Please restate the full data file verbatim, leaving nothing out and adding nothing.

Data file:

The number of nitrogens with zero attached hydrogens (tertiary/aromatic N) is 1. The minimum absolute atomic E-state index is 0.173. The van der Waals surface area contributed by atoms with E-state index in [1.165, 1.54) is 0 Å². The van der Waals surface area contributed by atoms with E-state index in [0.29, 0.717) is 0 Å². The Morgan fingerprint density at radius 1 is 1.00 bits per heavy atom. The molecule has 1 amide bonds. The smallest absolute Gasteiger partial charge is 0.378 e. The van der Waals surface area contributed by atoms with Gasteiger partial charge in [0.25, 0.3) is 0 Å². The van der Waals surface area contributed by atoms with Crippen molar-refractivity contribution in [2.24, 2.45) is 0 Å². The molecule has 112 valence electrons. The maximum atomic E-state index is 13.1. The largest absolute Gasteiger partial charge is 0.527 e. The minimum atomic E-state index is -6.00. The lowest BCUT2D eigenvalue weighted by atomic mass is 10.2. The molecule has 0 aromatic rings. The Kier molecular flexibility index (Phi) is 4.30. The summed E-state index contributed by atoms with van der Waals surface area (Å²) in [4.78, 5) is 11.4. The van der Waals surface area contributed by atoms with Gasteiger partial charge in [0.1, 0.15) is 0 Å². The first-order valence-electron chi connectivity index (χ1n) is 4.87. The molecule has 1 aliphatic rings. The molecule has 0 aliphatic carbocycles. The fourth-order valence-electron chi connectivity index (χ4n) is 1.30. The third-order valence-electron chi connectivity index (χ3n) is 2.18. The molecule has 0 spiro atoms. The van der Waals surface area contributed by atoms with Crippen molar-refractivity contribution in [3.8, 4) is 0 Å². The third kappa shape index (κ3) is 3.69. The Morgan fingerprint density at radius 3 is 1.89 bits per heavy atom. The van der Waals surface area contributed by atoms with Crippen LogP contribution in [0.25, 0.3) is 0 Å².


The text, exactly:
The number of nitrogens with zero attached hydrogens (tertiary/aromatic N) is 1. The minimum absolute atomic E-state index is 0.173. The van der Waals surface area contributed by atoms with E-state index in [1.165, 1.54) is 0 Å². The van der Waals surface area contributed by atoms with E-state index in [0.29, 0.717) is 0 Å². The Morgan fingerprint density at radius 1 is 1.00 bits per heavy atom. The molecule has 1 amide bonds. The smallest absolute Gasteiger partial charge is 0.378 e. The van der Waals surface area contributed by atoms with Gasteiger partial charge in [0.25, 0.3) is 0 Å². The van der Waals surface area contributed by atoms with Crippen molar-refractivity contribution in [2.24, 2.45) is 0 Å². The molecule has 112 valence electrons. The maximum atomic E-state index is 13.1. The largest absolute Gasteiger partial charge is 0.527 e. The minimum atomic E-state index is -6.00. The lowest BCUT2D eigenvalue weighted by atomic mass is 10.2. The molecule has 0 aromatic rings. The Kier molecular flexibility index (Phi) is 4.30. The summed E-state index contributed by atoms with van der Waals surface area (Å²) in [4.78, 5) is 11.4. The van der Waals surface area contributed by atoms with Gasteiger partial charge in [0.1, 0.15) is 0 Å². The first-order valence-electron chi connectivity index (χ1n) is 4.87. The molecule has 1 aliphatic rings. The molecule has 0 aliphatic carbocycles. The fourth-order valence-electron chi connectivity index (χ4n) is 1.30. The third-order valence-electron chi connectivity index (χ3n) is 2.18. The molecule has 0 spiro atoms. The van der Waals surface area contributed by atoms with Crippen molar-refractivity contribution in [3.8, 4) is 0 Å². The third kappa shape index (κ3) is 3.69. The Morgan fingerprint density at radius 3 is 1.89 bits per heavy atom. The van der Waals surface area contributed by atoms with Crippen LogP contribution in [0.25, 0.3) is 0 Å².